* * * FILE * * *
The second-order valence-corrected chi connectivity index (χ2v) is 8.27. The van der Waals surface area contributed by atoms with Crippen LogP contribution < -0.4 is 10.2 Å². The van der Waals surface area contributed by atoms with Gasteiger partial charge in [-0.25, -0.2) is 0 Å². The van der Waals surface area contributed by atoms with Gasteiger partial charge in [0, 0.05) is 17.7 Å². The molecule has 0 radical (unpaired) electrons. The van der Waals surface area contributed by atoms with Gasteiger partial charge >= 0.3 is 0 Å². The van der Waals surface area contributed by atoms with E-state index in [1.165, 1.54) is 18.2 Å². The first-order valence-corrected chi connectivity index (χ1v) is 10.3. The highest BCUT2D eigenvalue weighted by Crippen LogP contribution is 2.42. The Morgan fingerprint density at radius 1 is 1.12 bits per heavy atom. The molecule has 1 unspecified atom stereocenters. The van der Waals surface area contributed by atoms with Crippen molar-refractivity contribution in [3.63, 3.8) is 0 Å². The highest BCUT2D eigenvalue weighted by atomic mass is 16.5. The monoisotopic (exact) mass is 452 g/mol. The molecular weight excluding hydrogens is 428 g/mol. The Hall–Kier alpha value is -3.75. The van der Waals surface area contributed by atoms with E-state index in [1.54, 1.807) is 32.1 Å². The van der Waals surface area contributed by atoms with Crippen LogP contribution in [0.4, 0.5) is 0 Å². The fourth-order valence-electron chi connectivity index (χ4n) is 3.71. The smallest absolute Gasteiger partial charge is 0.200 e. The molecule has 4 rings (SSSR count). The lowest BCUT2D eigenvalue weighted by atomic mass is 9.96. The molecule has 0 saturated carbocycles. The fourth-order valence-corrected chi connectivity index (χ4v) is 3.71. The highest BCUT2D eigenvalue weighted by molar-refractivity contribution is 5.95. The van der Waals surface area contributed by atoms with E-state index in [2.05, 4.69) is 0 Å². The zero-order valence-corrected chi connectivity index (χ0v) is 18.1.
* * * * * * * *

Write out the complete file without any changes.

The second-order valence-corrected chi connectivity index (χ2v) is 8.27. The van der Waals surface area contributed by atoms with Crippen LogP contribution < -0.4 is 10.2 Å². The van der Waals surface area contributed by atoms with Gasteiger partial charge in [-0.25, -0.2) is 0 Å². The van der Waals surface area contributed by atoms with Gasteiger partial charge in [0, 0.05) is 17.7 Å². The molecule has 0 radical (unpaired) electrons. The van der Waals surface area contributed by atoms with Gasteiger partial charge >= 0.3 is 0 Å². The van der Waals surface area contributed by atoms with E-state index in [1.165, 1.54) is 18.2 Å². The first-order valence-corrected chi connectivity index (χ1v) is 10.3. The highest BCUT2D eigenvalue weighted by Crippen LogP contribution is 2.42. The Morgan fingerprint density at radius 1 is 1.12 bits per heavy atom. The molecule has 1 unspecified atom stereocenters. The van der Waals surface area contributed by atoms with Crippen molar-refractivity contribution in [3.63, 3.8) is 0 Å². The highest BCUT2D eigenvalue weighted by atomic mass is 16.5. The monoisotopic (exact) mass is 452 g/mol. The molecular weight excluding hydrogens is 428 g/mol. The Hall–Kier alpha value is -3.75. The van der Waals surface area contributed by atoms with E-state index in [1.54, 1.807) is 32.1 Å². The van der Waals surface area contributed by atoms with Crippen LogP contribution in [0.4, 0.5) is 0 Å². The fourth-order valence-electron chi connectivity index (χ4n) is 3.71. The smallest absolute Gasteiger partial charge is 0.200 e. The molecule has 4 rings (SSSR count). The lowest BCUT2D eigenvalue weighted by atomic mass is 9.96. The molecule has 0 saturated carbocycles. The fourth-order valence-corrected chi connectivity index (χ4v) is 3.71. The highest BCUT2D eigenvalue weighted by molar-refractivity contribution is 5.95. The van der Waals surface area contributed by atoms with E-state index in [2.05, 4.69) is 0 Å². The zero-order valence-corrected chi connectivity index (χ0v) is 18.1.